Three in 10 workers entering the work force will become disabled before retiring, according to the Social Security Administration, impacting their ability to earn an income in the near-term and significantly affecting their retirement income.
Yet although 80% of Americans recognize the impact a disability will have on their earning ability and ability to save for retirement, only 10% over the age of 21 said they have purchased a disability insurance policy, according to a Northwestern Mutual study in December.
An analysis released Monday by Northwestern Mutual indicated that investors who experience a disability and have individual disability income insurance lose substantially less of their retirement nest egg than those who don’t have any insurance at all.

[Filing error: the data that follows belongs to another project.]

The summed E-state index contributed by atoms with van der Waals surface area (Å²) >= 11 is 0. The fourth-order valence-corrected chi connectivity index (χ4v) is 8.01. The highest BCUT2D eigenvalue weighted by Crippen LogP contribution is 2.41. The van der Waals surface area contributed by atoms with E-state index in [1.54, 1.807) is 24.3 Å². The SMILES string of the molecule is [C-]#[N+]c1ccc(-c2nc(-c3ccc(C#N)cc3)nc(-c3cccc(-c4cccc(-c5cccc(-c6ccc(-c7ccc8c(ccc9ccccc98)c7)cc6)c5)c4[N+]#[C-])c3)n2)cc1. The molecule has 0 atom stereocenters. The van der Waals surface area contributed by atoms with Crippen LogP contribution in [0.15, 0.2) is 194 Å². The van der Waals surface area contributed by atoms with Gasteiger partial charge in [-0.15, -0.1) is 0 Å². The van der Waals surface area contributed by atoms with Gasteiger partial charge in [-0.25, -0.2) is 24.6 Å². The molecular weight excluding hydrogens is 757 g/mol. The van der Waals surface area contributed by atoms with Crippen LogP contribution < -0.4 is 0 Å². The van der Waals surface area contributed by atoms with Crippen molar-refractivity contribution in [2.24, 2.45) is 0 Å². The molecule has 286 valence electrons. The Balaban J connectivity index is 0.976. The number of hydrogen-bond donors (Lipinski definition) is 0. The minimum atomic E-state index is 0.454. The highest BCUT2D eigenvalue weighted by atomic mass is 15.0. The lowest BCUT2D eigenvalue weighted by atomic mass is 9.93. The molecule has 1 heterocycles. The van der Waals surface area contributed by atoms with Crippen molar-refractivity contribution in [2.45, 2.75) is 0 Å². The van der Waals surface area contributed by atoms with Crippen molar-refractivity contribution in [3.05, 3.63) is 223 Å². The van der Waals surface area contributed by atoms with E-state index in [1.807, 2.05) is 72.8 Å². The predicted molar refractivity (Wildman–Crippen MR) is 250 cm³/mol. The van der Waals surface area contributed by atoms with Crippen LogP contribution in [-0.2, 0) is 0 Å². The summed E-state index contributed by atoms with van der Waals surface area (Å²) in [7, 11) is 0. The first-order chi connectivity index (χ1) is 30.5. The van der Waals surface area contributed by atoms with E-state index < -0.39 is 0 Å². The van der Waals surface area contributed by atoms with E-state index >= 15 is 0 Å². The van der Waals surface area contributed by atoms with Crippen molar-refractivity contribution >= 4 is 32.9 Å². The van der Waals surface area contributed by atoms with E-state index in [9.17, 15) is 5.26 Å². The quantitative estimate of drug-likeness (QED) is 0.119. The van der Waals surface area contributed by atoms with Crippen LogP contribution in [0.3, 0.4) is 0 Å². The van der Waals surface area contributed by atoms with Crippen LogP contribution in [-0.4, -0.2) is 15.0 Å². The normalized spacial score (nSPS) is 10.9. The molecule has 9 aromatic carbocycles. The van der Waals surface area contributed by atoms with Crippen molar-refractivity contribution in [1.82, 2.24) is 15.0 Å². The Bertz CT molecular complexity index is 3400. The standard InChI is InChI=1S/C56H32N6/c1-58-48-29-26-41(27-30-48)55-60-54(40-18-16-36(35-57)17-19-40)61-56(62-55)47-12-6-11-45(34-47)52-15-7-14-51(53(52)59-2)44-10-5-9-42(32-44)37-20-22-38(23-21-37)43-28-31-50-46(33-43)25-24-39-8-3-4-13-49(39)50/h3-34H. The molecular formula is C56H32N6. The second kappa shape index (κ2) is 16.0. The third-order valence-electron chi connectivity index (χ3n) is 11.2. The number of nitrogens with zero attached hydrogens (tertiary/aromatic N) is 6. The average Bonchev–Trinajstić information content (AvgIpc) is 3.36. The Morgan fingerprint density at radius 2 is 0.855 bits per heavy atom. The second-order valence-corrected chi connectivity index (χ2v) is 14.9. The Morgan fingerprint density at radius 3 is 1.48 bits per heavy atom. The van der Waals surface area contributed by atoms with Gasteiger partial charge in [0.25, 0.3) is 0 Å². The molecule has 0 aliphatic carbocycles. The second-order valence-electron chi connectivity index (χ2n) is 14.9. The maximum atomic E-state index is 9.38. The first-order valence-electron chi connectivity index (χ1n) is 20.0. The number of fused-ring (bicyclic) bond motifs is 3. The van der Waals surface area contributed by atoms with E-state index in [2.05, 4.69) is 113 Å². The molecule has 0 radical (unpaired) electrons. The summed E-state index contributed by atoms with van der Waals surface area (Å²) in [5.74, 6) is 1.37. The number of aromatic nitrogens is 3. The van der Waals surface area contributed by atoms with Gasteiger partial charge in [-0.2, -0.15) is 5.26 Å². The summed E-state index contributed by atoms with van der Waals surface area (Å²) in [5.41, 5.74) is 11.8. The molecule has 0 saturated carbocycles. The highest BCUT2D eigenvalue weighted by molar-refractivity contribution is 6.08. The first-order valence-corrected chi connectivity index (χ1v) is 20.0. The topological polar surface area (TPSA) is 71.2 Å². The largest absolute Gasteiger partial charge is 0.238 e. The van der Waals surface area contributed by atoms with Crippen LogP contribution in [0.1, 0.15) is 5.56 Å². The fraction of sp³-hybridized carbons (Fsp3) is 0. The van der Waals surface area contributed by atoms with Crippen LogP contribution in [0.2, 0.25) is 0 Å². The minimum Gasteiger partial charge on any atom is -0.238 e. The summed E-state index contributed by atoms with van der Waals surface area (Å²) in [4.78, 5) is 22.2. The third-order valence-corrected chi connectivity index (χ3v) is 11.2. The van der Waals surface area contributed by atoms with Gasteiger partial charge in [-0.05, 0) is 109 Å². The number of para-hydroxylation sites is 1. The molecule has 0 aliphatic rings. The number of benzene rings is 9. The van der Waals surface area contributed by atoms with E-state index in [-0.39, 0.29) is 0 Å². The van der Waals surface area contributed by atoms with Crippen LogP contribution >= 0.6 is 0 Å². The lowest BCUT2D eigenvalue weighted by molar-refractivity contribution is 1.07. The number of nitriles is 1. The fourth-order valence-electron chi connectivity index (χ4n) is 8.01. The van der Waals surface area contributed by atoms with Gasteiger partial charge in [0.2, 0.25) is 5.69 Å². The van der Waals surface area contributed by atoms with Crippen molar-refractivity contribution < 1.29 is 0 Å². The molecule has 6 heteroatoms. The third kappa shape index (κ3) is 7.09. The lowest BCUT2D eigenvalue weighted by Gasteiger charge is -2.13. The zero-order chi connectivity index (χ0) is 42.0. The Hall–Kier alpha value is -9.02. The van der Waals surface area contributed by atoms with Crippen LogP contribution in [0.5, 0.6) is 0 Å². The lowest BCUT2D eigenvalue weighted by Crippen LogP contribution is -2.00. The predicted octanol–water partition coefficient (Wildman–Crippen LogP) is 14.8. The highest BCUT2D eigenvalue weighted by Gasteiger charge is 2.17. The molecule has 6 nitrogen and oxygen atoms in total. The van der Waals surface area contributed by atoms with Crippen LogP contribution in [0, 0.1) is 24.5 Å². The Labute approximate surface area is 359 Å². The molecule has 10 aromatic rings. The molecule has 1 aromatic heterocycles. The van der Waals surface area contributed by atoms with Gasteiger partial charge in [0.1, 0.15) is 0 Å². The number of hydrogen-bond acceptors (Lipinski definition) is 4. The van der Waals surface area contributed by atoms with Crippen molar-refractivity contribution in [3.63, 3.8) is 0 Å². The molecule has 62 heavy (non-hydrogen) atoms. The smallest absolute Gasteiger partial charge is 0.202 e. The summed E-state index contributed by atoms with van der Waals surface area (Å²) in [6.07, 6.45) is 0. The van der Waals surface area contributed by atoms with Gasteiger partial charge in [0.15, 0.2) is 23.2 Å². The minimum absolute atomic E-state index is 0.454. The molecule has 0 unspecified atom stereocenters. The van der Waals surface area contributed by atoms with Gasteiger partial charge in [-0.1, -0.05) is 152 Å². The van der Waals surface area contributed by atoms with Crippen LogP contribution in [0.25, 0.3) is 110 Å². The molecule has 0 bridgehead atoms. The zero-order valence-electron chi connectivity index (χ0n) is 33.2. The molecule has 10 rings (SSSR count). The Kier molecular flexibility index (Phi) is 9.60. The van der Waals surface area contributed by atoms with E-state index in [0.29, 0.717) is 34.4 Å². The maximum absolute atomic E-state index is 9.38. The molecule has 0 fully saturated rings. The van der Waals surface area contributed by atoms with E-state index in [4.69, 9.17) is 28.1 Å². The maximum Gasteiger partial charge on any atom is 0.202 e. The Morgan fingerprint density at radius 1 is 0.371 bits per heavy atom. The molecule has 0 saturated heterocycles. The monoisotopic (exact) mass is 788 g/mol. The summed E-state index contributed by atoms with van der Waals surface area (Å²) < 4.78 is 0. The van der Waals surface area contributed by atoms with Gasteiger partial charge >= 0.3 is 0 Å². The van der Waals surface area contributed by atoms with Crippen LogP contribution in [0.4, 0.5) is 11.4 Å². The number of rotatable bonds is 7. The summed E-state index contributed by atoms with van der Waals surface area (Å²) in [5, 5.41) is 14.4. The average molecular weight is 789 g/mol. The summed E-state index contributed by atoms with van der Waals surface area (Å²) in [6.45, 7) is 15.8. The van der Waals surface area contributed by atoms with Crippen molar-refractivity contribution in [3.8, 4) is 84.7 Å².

“Disability insurance protects an individual’s most valuable asset – the ability to earn an income,” said Stephen Frankl with Northwestern Mutual’s disability insurance division. “It’s important for individuals to understand that they are not immune from the risk of disability, but they do have the power to soften the impact it would have.”
A scenario described in “Will Your Retirement Program Work As Intended?” shows that an investor with a two-year disability at the age of 50 may reduce his or her total investment accumulation by 30% at 65, a loss of approximately $1 million in value. For an investor with similar income and investment assumptions who has a disability insurance policy, the investment portfolio is reduced by only about $230,000, or 8%.
“As we can see from this scenario, even a near-perfect investment approach can be thrown completely off-track by a disability event,” Frankl said. “That is why disability insurance is such a critical tool in your financial toolbox. Retirement planning and disability income planning are interdependent, and together each process helps replace a portion of lost income, meet monthly living expenses and achieve a certain retirement lifestyle.”